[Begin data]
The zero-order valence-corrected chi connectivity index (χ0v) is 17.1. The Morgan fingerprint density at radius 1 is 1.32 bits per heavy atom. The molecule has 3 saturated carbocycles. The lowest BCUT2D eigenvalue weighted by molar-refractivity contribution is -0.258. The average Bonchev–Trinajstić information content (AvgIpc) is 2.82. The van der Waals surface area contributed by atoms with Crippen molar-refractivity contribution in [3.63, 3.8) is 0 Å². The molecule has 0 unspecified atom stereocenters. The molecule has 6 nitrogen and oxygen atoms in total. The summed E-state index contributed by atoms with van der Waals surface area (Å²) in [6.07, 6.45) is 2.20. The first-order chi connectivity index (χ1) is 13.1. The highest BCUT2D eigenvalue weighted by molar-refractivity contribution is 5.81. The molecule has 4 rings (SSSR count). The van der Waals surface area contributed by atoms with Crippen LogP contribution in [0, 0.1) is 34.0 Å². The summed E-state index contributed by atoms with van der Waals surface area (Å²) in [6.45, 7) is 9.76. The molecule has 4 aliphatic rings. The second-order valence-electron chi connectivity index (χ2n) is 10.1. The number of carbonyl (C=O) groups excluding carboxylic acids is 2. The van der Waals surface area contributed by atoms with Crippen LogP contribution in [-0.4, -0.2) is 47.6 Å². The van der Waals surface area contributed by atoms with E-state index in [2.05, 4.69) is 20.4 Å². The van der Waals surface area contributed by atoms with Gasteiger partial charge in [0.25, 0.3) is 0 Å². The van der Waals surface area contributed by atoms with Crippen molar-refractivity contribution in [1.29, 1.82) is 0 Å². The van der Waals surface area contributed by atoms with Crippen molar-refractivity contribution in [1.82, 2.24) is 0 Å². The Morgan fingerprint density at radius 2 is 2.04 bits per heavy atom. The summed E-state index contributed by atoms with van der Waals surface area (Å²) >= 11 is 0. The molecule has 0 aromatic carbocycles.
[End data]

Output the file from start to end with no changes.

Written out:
The zero-order valence-corrected chi connectivity index (χ0v) is 17.1. The Morgan fingerprint density at radius 1 is 1.32 bits per heavy atom. The molecule has 3 saturated carbocycles. The lowest BCUT2D eigenvalue weighted by molar-refractivity contribution is -0.258. The average Bonchev–Trinajstić information content (AvgIpc) is 2.82. The van der Waals surface area contributed by atoms with Crippen molar-refractivity contribution in [3.63, 3.8) is 0 Å². The molecule has 0 unspecified atom stereocenters. The molecule has 6 nitrogen and oxygen atoms in total. The summed E-state index contributed by atoms with van der Waals surface area (Å²) in [6.07, 6.45) is 2.20. The first-order chi connectivity index (χ1) is 13.1. The highest BCUT2D eigenvalue weighted by molar-refractivity contribution is 5.81. The molecule has 4 rings (SSSR count). The van der Waals surface area contributed by atoms with Crippen LogP contribution in [0, 0.1) is 34.0 Å². The summed E-state index contributed by atoms with van der Waals surface area (Å²) in [6.45, 7) is 9.76. The molecule has 4 aliphatic rings. The second-order valence-electron chi connectivity index (χ2n) is 10.1. The number of carbonyl (C=O) groups excluding carboxylic acids is 2. The van der Waals surface area contributed by atoms with Crippen LogP contribution in [-0.4, -0.2) is 47.6 Å². The van der Waals surface area contributed by atoms with E-state index in [2.05, 4.69) is 20.4 Å². The van der Waals surface area contributed by atoms with Gasteiger partial charge in [0.25, 0.3) is 0 Å². The van der Waals surface area contributed by atoms with Crippen molar-refractivity contribution in [1.29, 1.82) is 0 Å². The van der Waals surface area contributed by atoms with Crippen molar-refractivity contribution in [1.82, 2.24) is 0 Å². The Morgan fingerprint density at radius 2 is 2.04 bits per heavy atom. The summed E-state index contributed by atoms with van der Waals surface area (Å²) >= 11 is 0. The molecule has 0 aromatic carbocycles.